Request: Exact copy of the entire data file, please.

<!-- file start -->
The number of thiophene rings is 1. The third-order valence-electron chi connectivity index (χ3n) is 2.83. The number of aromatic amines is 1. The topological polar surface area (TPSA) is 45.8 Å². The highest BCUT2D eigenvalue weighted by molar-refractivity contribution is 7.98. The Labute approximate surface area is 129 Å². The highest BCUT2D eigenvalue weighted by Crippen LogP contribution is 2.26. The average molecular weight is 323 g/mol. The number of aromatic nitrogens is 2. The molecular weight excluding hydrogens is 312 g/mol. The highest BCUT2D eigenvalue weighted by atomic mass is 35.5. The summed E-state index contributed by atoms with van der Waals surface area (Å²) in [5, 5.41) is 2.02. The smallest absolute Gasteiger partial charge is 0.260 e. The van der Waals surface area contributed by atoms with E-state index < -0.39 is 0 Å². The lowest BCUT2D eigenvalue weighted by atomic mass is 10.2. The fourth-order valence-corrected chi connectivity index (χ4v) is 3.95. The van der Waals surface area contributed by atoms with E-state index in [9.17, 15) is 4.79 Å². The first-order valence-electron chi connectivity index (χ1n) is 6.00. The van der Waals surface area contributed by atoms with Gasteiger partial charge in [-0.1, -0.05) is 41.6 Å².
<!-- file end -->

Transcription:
The number of thiophene rings is 1. The third-order valence-electron chi connectivity index (χ3n) is 2.83. The number of aromatic amines is 1. The topological polar surface area (TPSA) is 45.8 Å². The highest BCUT2D eigenvalue weighted by molar-refractivity contribution is 7.98. The Labute approximate surface area is 129 Å². The highest BCUT2D eigenvalue weighted by Crippen LogP contribution is 2.26. The average molecular weight is 323 g/mol. The number of aromatic nitrogens is 2. The molecular weight excluding hydrogens is 312 g/mol. The highest BCUT2D eigenvalue weighted by atomic mass is 35.5. The summed E-state index contributed by atoms with van der Waals surface area (Å²) in [5, 5.41) is 2.02. The smallest absolute Gasteiger partial charge is 0.260 e. The van der Waals surface area contributed by atoms with E-state index < -0.39 is 0 Å². The lowest BCUT2D eigenvalue weighted by atomic mass is 10.2. The fourth-order valence-corrected chi connectivity index (χ4v) is 3.95. The van der Waals surface area contributed by atoms with E-state index in [9.17, 15) is 4.79 Å². The first-order valence-electron chi connectivity index (χ1n) is 6.00. The van der Waals surface area contributed by atoms with Gasteiger partial charge in [-0.1, -0.05) is 41.6 Å².